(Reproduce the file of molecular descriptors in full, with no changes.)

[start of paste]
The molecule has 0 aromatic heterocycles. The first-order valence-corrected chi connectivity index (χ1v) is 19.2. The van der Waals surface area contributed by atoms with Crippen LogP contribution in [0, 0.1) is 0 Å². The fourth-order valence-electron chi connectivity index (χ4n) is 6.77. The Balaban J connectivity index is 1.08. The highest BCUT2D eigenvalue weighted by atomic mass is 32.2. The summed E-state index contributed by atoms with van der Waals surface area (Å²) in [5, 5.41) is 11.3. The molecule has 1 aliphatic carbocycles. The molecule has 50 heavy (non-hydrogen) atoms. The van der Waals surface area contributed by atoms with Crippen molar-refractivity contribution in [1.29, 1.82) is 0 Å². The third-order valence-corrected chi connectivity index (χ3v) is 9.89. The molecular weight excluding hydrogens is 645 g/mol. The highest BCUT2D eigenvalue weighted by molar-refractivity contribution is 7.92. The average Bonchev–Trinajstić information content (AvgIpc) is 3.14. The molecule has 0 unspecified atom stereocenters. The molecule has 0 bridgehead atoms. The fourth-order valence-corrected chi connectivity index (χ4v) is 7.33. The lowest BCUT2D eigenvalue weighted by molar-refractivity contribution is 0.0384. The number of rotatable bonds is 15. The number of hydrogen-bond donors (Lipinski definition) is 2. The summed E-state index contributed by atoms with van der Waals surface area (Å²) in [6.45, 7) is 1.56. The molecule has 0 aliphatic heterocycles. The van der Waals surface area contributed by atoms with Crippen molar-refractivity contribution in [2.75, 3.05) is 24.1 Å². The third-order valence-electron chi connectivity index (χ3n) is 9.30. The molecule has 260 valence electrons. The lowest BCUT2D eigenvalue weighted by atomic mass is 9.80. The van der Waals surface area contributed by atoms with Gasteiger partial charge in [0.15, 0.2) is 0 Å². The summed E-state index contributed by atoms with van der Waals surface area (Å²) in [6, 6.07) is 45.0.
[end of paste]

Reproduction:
The molecule has 0 aromatic heterocycles. The first-order valence-corrected chi connectivity index (χ1v) is 19.2. The van der Waals surface area contributed by atoms with Crippen LogP contribution in [0, 0.1) is 0 Å². The fourth-order valence-electron chi connectivity index (χ4n) is 6.77. The Balaban J connectivity index is 1.08. The highest BCUT2D eigenvalue weighted by atomic mass is 32.2. The summed E-state index contributed by atoms with van der Waals surface area (Å²) in [5, 5.41) is 11.3. The molecule has 1 aliphatic carbocycles. The molecule has 50 heavy (non-hydrogen) atoms. The van der Waals surface area contributed by atoms with Crippen molar-refractivity contribution in [1.29, 1.82) is 0 Å². The third-order valence-corrected chi connectivity index (χ3v) is 9.89. The molecular weight excluding hydrogens is 645 g/mol. The highest BCUT2D eigenvalue weighted by molar-refractivity contribution is 7.92. The average Bonchev–Trinajstić information content (AvgIpc) is 3.14. The molecule has 0 unspecified atom stereocenters. The molecule has 0 bridgehead atoms. The fourth-order valence-corrected chi connectivity index (χ4v) is 7.33. The lowest BCUT2D eigenvalue weighted by molar-refractivity contribution is 0.0384. The number of rotatable bonds is 15. The number of hydrogen-bond donors (Lipinski definition) is 2. The summed E-state index contributed by atoms with van der Waals surface area (Å²) in [6.45, 7) is 1.56. The molecule has 0 aliphatic heterocycles. The van der Waals surface area contributed by atoms with Crippen molar-refractivity contribution in [2.75, 3.05) is 24.1 Å². The third-order valence-electron chi connectivity index (χ3n) is 9.30. The molecule has 260 valence electrons. The lowest BCUT2D eigenvalue weighted by atomic mass is 9.80. The van der Waals surface area contributed by atoms with Gasteiger partial charge in [0.15, 0.2) is 0 Å². The summed E-state index contributed by atoms with van der Waals surface area (Å²) in [6, 6.07) is 45.0.